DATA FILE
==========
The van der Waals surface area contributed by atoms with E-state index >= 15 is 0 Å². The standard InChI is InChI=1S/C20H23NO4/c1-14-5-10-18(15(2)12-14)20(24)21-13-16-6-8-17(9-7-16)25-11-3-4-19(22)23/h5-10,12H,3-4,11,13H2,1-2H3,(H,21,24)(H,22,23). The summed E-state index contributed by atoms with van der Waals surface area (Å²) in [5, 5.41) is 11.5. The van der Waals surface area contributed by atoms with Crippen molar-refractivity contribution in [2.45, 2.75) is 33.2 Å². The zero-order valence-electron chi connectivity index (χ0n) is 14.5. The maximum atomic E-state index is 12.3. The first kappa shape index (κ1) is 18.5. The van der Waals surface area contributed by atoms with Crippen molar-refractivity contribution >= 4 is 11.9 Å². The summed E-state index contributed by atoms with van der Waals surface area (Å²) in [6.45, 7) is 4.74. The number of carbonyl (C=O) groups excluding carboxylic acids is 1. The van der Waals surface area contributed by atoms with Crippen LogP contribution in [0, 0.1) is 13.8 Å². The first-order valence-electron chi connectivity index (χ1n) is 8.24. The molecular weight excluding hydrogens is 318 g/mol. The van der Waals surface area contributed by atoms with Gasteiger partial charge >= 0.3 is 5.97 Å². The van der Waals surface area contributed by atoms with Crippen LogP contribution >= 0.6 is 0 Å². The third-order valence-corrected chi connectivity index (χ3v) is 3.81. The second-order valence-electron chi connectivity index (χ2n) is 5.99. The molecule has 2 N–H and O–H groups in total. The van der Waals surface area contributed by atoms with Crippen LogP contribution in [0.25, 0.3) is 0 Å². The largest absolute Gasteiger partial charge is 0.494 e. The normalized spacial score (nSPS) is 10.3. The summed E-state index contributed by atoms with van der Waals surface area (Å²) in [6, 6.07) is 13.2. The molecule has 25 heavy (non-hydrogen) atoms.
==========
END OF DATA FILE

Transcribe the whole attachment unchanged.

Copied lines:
The van der Waals surface area contributed by atoms with E-state index >= 15 is 0 Å². The standard InChI is InChI=1S/C20H23NO4/c1-14-5-10-18(15(2)12-14)20(24)21-13-16-6-8-17(9-7-16)25-11-3-4-19(22)23/h5-10,12H,3-4,11,13H2,1-2H3,(H,21,24)(H,22,23). The summed E-state index contributed by atoms with van der Waals surface area (Å²) in [5, 5.41) is 11.5. The van der Waals surface area contributed by atoms with Crippen molar-refractivity contribution in [2.45, 2.75) is 33.2 Å². The zero-order valence-electron chi connectivity index (χ0n) is 14.5. The maximum atomic E-state index is 12.3. The first kappa shape index (κ1) is 18.5. The van der Waals surface area contributed by atoms with Crippen molar-refractivity contribution >= 4 is 11.9 Å². The summed E-state index contributed by atoms with van der Waals surface area (Å²) in [6.45, 7) is 4.74. The number of carbonyl (C=O) groups excluding carboxylic acids is 1. The van der Waals surface area contributed by atoms with Crippen LogP contribution in [0, 0.1) is 13.8 Å². The first-order valence-electron chi connectivity index (χ1n) is 8.24. The molecular weight excluding hydrogens is 318 g/mol. The van der Waals surface area contributed by atoms with Gasteiger partial charge >= 0.3 is 5.97 Å². The van der Waals surface area contributed by atoms with Crippen LogP contribution >= 0.6 is 0 Å². The third-order valence-corrected chi connectivity index (χ3v) is 3.81. The second-order valence-electron chi connectivity index (χ2n) is 5.99. The molecule has 2 N–H and O–H groups in total. The van der Waals surface area contributed by atoms with Crippen LogP contribution in [0.25, 0.3) is 0 Å². The largest absolute Gasteiger partial charge is 0.494 e. The normalized spacial score (nSPS) is 10.3. The summed E-state index contributed by atoms with van der Waals surface area (Å²) in [6, 6.07) is 13.2. The molecule has 25 heavy (non-hydrogen) atoms.